Dressed in a grey pinstripe suit and burgundy tie, Hashim Thaci smiles and rolls his eyes as the power blinks out again in his office in downtown Pristina, the capital of Kosovo. "Some government," he groans. Following elections on Nov. 17, the former leader of the Kosovo Liberation Army, or KLA, is expected to be sworn in soon as Kosovo's Prime Minister. If he and other Kosovo Albanian leaders declare independence from Serbia by early next year, as is widely expected, Thaci will become the Prime Minister of a newly sovereign state. The former guerrilla leader dismisses fears that Kosovo's proposed "unilateral declaration of independence" could trigger renewed violence in the region. "The time for war is past," he says. There is, he insists, no need for further delay: "For me, Kosovo's independence is a done deal. We've waited long enough."
Not everyone agrees. Most Kosovo Albanians, who make up an estimated 90% of the population, do indeed see independence as long overdue. But Serbia itself and Kosovo's Serb minority remain implacably opposed to the idea. On the eve of the final round of talks this week between Kosovo Albanians and Serbs aimed at negotiating a solution to Kosovo's status (legally, it is now no more than a province of Serbia), Serbian Prime Minister Vojislav Kostunica vowed that Belgrade would "never let an inch of its territory be taken away." Kosovo Serbs warned of "permanent instability" if Kosovo is granted independence. And Russia, a key ally, continued to back Belgrade to the letter.
Under a mandate from the troika of powers overseeing Kosovo's future the U.S., Russia and the E.U. the deadline for a negotiated settlement on Kosovo is supposed to be Dec. 10. Several E.U. countries, while supportive of independence as a goal, are opposed to its pursuit in the absence of formal U.N. endorsement. Carl Bildt, the Swedish Foreign Minister and former top U.N. envoy to the Balkans, has urged Thaci not to follow through on promises to declare independence if the deadline is not met. "We need a soft landing in Kosovo," Bildt said. Right now, the best he might hope for is a bumpy one.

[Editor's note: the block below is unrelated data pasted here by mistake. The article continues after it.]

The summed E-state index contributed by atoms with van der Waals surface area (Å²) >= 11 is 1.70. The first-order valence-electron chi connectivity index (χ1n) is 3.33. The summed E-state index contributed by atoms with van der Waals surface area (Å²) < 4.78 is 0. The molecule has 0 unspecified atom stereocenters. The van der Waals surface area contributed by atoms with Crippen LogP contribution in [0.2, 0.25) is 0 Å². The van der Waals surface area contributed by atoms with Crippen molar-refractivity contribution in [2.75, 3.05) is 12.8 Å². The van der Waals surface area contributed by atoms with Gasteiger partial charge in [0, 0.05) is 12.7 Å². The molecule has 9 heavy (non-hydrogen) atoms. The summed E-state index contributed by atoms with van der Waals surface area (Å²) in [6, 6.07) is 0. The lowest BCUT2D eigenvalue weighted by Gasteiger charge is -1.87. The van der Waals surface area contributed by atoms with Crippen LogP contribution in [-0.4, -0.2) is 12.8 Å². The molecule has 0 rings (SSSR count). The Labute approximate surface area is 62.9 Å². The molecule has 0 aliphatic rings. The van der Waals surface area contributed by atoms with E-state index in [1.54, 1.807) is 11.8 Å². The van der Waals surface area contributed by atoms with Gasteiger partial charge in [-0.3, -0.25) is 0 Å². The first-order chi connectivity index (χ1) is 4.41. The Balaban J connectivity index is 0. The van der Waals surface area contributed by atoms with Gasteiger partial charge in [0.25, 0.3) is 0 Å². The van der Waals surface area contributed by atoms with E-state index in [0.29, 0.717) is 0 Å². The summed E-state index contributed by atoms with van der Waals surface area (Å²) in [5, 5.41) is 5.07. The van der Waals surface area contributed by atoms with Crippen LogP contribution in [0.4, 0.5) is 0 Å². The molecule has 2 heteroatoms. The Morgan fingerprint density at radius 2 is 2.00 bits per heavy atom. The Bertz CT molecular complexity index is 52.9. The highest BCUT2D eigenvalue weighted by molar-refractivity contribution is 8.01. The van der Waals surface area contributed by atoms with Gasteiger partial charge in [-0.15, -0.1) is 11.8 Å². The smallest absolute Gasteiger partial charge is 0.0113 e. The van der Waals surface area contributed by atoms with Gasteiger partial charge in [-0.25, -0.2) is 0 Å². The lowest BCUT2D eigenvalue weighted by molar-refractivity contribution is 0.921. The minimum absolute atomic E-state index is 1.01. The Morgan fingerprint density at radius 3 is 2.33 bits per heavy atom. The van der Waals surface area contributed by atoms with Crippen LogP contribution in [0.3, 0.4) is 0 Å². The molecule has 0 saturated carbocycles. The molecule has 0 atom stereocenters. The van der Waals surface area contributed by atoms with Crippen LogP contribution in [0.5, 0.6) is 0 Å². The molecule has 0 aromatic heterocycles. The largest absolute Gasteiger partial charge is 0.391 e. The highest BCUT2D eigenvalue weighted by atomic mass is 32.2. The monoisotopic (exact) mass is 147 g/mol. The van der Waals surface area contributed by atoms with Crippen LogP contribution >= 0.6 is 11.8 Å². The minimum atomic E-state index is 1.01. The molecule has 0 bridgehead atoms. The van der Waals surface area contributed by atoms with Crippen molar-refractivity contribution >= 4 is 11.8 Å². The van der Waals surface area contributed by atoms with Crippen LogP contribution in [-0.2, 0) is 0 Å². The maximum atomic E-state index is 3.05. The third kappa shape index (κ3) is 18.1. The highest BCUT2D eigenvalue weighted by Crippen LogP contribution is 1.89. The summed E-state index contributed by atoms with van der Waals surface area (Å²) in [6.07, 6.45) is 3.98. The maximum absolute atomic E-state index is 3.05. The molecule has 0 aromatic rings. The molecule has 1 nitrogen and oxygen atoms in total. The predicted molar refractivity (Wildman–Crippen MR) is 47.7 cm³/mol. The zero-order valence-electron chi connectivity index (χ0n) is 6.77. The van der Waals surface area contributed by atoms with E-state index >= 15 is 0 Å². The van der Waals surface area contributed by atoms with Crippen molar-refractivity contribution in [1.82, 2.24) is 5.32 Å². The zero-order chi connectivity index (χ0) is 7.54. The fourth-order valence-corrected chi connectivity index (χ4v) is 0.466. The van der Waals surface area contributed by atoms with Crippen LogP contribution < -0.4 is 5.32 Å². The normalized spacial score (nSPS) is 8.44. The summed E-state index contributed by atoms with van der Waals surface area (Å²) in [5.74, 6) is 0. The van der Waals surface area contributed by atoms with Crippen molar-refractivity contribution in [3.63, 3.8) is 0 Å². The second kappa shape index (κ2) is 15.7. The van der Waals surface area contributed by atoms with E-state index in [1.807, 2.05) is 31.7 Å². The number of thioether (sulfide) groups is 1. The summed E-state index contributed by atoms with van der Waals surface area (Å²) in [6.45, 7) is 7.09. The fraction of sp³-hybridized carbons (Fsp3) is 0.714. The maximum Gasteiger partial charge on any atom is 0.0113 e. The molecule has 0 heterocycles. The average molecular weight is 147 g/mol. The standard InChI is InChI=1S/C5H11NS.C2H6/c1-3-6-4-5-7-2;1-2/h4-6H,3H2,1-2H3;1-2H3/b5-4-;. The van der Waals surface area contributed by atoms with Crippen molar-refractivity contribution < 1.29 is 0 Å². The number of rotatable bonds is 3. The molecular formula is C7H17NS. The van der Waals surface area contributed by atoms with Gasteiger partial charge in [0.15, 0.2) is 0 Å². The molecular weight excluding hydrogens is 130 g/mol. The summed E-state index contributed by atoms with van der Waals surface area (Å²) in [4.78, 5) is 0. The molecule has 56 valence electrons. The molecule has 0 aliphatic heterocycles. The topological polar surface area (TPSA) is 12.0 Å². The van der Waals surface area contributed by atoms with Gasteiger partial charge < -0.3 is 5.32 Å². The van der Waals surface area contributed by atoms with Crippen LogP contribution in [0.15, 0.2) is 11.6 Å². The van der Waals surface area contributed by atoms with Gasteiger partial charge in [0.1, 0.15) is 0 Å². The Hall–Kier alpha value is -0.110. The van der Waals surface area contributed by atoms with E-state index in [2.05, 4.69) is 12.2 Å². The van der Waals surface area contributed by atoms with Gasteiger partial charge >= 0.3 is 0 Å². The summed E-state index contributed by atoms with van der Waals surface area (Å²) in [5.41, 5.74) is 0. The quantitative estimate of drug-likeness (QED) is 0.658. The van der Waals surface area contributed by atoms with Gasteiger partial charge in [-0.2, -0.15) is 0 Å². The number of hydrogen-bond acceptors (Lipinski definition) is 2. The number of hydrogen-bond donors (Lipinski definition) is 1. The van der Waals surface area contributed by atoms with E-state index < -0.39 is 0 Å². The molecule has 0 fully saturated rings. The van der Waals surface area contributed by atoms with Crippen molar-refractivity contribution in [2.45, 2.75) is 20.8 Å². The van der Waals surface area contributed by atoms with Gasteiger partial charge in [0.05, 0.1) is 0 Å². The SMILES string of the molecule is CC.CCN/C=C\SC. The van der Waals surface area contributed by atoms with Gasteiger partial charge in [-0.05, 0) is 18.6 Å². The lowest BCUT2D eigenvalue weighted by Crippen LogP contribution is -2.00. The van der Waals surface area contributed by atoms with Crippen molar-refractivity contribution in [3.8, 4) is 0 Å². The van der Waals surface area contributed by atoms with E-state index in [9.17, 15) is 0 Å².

Kosovo Albanians have been agitating for full independence from Belgrade since before NATO planes drove Serb forces out of the province in 1999. But the U.N. resolution which helped end that conflict left the province part of Serbia. Last year, the U.N. introduced a plan that envisioned "supervised" independence for the territory, with the full blessing of the international community. But Belgrade, backed by Moscow, refused to budge. "Kosovo is our Jerusalem," Bozidar Djelic, Serbia's Deputy Prime Minister, told TIME recently. "That's where our church was born. That's where our kings were crowned."
A threat by Moscow to veto the plan in the U.N. Security Council put paid to any real hope of compromise. When Kosovo Albanians then renewed the threat to declare independence, whatever the objections of Belgrade and Moscow, Western leaders found it difficult to argue for an alternative. "Now that Russia has cast its lot so effusively with Serbia," said one Western official, "I don't see another five, six or 10 months of talks providing any significant benefits." Fed up with the stonewalling, the U.S. and major E.U. countries such as France, Britain and Germany have now signaled their readiness to recognize Kosovo, though a handful of smaller E.U. states like Spain and Cyprus may yet withhold formal recognition, worried that such a concession might encourage separatists on their own turf.